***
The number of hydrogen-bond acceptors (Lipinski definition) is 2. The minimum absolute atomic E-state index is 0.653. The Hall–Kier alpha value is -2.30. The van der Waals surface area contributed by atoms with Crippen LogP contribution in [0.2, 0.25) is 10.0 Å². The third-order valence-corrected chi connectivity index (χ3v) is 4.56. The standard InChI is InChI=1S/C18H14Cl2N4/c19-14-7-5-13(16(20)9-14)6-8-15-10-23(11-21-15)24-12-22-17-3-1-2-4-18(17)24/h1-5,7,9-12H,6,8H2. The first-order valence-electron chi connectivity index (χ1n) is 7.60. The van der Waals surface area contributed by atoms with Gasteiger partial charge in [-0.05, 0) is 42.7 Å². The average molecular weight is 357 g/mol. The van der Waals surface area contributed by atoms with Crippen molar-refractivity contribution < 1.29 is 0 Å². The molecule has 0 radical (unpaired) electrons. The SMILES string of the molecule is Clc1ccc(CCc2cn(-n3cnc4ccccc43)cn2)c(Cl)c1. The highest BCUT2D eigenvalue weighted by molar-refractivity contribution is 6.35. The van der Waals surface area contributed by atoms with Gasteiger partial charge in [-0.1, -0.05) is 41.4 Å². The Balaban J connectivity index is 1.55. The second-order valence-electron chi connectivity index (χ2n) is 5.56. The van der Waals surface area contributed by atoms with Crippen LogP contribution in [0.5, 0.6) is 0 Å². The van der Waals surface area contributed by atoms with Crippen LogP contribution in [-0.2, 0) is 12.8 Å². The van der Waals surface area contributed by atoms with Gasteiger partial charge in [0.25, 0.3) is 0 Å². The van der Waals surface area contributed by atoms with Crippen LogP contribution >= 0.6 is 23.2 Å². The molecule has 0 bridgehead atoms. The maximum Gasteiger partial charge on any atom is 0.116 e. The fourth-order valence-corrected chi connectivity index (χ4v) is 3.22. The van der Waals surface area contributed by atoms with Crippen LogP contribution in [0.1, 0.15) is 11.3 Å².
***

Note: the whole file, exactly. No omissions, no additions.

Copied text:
The number of hydrogen-bond acceptors (Lipinski definition) is 2. The minimum absolute atomic E-state index is 0.653. The Hall–Kier alpha value is -2.30. The van der Waals surface area contributed by atoms with Crippen LogP contribution in [0.2, 0.25) is 10.0 Å². The third-order valence-corrected chi connectivity index (χ3v) is 4.56. The standard InChI is InChI=1S/C18H14Cl2N4/c19-14-7-5-13(16(20)9-14)6-8-15-10-23(11-21-15)24-12-22-17-3-1-2-4-18(17)24/h1-5,7,9-12H,6,8H2. The first-order valence-electron chi connectivity index (χ1n) is 7.60. The van der Waals surface area contributed by atoms with Gasteiger partial charge in [-0.05, 0) is 42.7 Å². The average molecular weight is 357 g/mol. The van der Waals surface area contributed by atoms with Crippen molar-refractivity contribution < 1.29 is 0 Å². The molecule has 0 radical (unpaired) electrons. The SMILES string of the molecule is Clc1ccc(CCc2cn(-n3cnc4ccccc43)cn2)c(Cl)c1. The highest BCUT2D eigenvalue weighted by molar-refractivity contribution is 6.35. The van der Waals surface area contributed by atoms with Gasteiger partial charge in [-0.1, -0.05) is 41.4 Å². The Balaban J connectivity index is 1.55. The second-order valence-electron chi connectivity index (χ2n) is 5.56. The van der Waals surface area contributed by atoms with Crippen LogP contribution in [0.5, 0.6) is 0 Å². The van der Waals surface area contributed by atoms with Crippen LogP contribution in [-0.2, 0) is 12.8 Å². The van der Waals surface area contributed by atoms with Gasteiger partial charge in [0.25, 0.3) is 0 Å². The van der Waals surface area contributed by atoms with Crippen LogP contribution >= 0.6 is 23.2 Å². The molecule has 0 bridgehead atoms. The maximum Gasteiger partial charge on any atom is 0.116 e. The fourth-order valence-corrected chi connectivity index (χ4v) is 3.22. The van der Waals surface area contributed by atoms with Crippen LogP contribution in [0.1, 0.15) is 11.3 Å².